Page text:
Republic of Ireland 2 Slovakia 2: Elliot’s hopes of making Euro 2016 dealt a blow

Republic of Ireland's James McClean and Slovakia's Dusan Svento (right) battle for the ball. PIC: PA
Republic of Ireland's James McClean and Slovakia's Dusan Svento (right) battle for the ball. PIC: PA
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Rob Elliot’s hopes of making it to the Euro 2016 finals and helping to keep Newcastle in the Barclays Premier League were dealt a major blow as the Republic of Ireland and Slovakia played out a 2-2 draw.

The 29-year-old goalkeeper, who was starting just his second game for his country, was carried off on a stretcher after appearing to injure his knee as he landed after diving in a vain attempt to keep out Miroslav’s Stoch’s 14th-minute opener.

Magpies boss Rafael Benitez will anxiously await news from the Ireland camp ahead of Saturday’s crucial trip to fellow relegation candidates Norwich with first-choice keeper Tim Krul already out for the season with a knee ligament injury.

In Elliot’s absence, the Republic rallied to take the lead through two penalties in as many minutes, the first converted by Shane Long and the second by James McClean in front of a crowd of 30,217.

However, Paul McShane’s unfortunate own goal on the stroke of half-time ensured both sides left the Aviva Stadium with something to show for their efforts.

Martin O’Neill’s men have now lost just once in 12 games, while fellow European Championship qualifiers Slovakia are unbeaten in five.

O’Neill, as promised, used the depth of his squad as he made 10 changes to the side which beat Switzerland 1-0 on Friday evening with Long, his only fit striker, the sole survivor.

That meant a chance for Elliot to force his way into the Euro 2016 squad and a first start for Bournemouth midfielder Eunan O’Kane, and there was a rare opportunity for Reading defender McShane, who last started a game for his country against Spain in New York in June 2013.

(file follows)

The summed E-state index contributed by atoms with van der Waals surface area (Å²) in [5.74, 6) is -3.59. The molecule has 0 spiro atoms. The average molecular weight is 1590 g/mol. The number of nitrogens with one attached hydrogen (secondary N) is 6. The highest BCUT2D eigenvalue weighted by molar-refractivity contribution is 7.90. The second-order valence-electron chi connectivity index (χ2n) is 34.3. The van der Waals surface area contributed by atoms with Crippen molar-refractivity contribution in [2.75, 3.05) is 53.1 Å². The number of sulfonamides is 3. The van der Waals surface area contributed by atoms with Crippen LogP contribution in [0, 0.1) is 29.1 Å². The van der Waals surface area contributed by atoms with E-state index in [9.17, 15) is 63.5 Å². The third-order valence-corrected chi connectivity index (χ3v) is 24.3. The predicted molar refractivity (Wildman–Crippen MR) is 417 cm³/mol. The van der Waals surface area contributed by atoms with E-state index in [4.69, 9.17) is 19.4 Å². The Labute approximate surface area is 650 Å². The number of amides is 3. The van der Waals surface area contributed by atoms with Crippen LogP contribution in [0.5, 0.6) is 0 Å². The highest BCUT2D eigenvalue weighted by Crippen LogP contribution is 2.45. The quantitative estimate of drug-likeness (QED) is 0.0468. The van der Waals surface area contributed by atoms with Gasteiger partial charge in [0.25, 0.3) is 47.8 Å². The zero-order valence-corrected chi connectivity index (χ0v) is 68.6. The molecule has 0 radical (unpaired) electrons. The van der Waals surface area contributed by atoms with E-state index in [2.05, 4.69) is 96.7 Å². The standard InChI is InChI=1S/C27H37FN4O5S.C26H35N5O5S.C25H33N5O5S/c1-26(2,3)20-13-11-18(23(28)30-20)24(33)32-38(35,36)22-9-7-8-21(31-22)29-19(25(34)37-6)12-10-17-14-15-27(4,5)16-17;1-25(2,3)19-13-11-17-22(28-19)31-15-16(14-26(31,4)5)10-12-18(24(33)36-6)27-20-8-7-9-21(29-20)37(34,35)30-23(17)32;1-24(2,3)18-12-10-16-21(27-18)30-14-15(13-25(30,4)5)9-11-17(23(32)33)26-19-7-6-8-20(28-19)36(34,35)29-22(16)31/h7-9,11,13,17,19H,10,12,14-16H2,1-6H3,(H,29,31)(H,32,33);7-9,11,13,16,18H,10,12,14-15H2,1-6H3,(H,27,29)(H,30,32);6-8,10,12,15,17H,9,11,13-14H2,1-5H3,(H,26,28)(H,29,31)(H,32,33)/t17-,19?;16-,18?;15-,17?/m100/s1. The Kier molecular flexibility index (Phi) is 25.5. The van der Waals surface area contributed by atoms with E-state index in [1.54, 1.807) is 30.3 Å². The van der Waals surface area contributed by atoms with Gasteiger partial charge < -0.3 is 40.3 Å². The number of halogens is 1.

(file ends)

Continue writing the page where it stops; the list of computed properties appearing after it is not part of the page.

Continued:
It proved to be an eventful first half for both Elliot and McShane, if for entirely the wrong reasons, as a rip-roaring encounter unfolded at both ends of the pitch.

Elliot’s evening lasted just 14 minutes when he injured himself trying to keep out Stoch’s emphatic finish from Erik Sabo’s cross after the midfielder had duped McShane on halfway.

Darren Randolph replaced Elliot but, following the early setbacks, things improved dramatically for Ireland as Norwegian referee Ola Ober Nielsen made his presence felt.

His decision to award a 21st-minute penalty for keeper Matus Kozacik’s challenge on Long looked extremely harsh, but the Southampton frontman sent Kozacik the wrong way from the spot to level.

Less than two minutes had passed when Slovakia skipper Martin Skrtel felled the same man inside the penalty area - this time, there was no question that it was a penalty - and McClean stepped up to make it 2-1 even though the keeper guessed correctly.

Ireland were in the ascendancy with Wes Hoolahan probing behind the makeshift frontline of Long and McClean with O’Kane also prominent.

But the Slovakians, who themselves threatened repeatedly through Marek Hamsik and Sabo, were very much in the game and got their reward on the stroke of half-time when full-back Peter Pekarik’s cross was deflected past Randolph by the luckless McShane.

O’Neill replaced Long, who had needed treatment before the break, and skipper John O’Shea with Robbie Brady and Alex Pearce for the second half and Brady, playing in a significantly more advance role than he had done against Switzerland, let fly from distance within four minutes of his arrival, although to no great effect.

Brady and Hoolahan did their best to push the home side forward, but it was the visitors who were playing the more fluent football as the hour-mark approached, if without real penetration.

However, they were in with 61 minutes gone when Hamsik combined brilliantly with Robert Vittek before sliding in Stoch, but the striker’s tame shot was easily saved by Randolph.

Regular substitutions interrupted the flow of the game as time ran down and although both sides battled gamely for a winner, chances were few and far between as the spoils were shared.

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